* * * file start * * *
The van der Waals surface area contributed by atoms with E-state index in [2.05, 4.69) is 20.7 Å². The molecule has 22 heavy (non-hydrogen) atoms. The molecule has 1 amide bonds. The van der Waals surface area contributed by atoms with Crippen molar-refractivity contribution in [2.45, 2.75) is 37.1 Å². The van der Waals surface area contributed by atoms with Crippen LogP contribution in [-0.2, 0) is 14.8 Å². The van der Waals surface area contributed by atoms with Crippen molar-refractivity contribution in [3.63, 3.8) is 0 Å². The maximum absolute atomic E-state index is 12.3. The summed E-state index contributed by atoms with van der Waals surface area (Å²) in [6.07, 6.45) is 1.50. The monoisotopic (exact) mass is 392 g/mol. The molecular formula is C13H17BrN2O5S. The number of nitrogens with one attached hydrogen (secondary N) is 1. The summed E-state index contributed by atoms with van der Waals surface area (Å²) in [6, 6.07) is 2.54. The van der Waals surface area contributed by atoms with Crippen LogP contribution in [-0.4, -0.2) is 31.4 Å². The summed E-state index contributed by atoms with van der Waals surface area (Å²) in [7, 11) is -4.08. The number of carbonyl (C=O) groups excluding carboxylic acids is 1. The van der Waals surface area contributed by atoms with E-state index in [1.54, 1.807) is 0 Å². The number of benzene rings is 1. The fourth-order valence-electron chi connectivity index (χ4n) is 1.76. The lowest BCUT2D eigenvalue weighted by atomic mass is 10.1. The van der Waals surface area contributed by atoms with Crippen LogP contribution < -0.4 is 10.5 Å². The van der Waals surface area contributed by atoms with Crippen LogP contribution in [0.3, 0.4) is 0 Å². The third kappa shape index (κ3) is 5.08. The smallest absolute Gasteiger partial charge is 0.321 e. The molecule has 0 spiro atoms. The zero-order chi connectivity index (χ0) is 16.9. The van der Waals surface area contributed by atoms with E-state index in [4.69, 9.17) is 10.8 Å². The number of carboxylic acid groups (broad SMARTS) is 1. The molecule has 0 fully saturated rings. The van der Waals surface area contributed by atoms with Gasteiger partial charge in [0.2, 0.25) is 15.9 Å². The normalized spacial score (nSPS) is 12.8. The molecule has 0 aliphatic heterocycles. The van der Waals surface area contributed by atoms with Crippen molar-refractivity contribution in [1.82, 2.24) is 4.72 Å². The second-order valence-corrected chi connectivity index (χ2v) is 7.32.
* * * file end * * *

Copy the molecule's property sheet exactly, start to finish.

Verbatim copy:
The van der Waals surface area contributed by atoms with E-state index in [2.05, 4.69) is 20.7 Å². The molecule has 22 heavy (non-hydrogen) atoms. The molecule has 1 amide bonds. The van der Waals surface area contributed by atoms with Crippen molar-refractivity contribution in [2.45, 2.75) is 37.1 Å². The van der Waals surface area contributed by atoms with Crippen LogP contribution in [-0.2, 0) is 14.8 Å². The van der Waals surface area contributed by atoms with Crippen molar-refractivity contribution in [3.63, 3.8) is 0 Å². The maximum absolute atomic E-state index is 12.3. The summed E-state index contributed by atoms with van der Waals surface area (Å²) in [6.07, 6.45) is 1.50. The monoisotopic (exact) mass is 392 g/mol. The molecular formula is C13H17BrN2O5S. The number of nitrogens with one attached hydrogen (secondary N) is 1. The summed E-state index contributed by atoms with van der Waals surface area (Å²) in [6, 6.07) is 2.54. The van der Waals surface area contributed by atoms with Crippen LogP contribution in [-0.4, -0.2) is 31.4 Å². The summed E-state index contributed by atoms with van der Waals surface area (Å²) in [7, 11) is -4.08. The number of carbonyl (C=O) groups excluding carboxylic acids is 1. The van der Waals surface area contributed by atoms with E-state index in [1.54, 1.807) is 0 Å². The number of benzene rings is 1. The fourth-order valence-electron chi connectivity index (χ4n) is 1.76. The lowest BCUT2D eigenvalue weighted by atomic mass is 10.1. The van der Waals surface area contributed by atoms with Crippen LogP contribution < -0.4 is 10.5 Å². The van der Waals surface area contributed by atoms with Crippen LogP contribution in [0.3, 0.4) is 0 Å². The third kappa shape index (κ3) is 5.08. The smallest absolute Gasteiger partial charge is 0.321 e. The molecule has 0 spiro atoms. The zero-order chi connectivity index (χ0) is 16.9. The van der Waals surface area contributed by atoms with E-state index in [4.69, 9.17) is 10.8 Å². The number of carboxylic acid groups (broad SMARTS) is 1. The molecule has 0 fully saturated rings. The van der Waals surface area contributed by atoms with Gasteiger partial charge in [0.2, 0.25) is 15.9 Å². The normalized spacial score (nSPS) is 12.8. The molecule has 0 aliphatic heterocycles. The van der Waals surface area contributed by atoms with Crippen molar-refractivity contribution in [1.82, 2.24) is 4.72 Å². The second-order valence-corrected chi connectivity index (χ2v) is 7.32.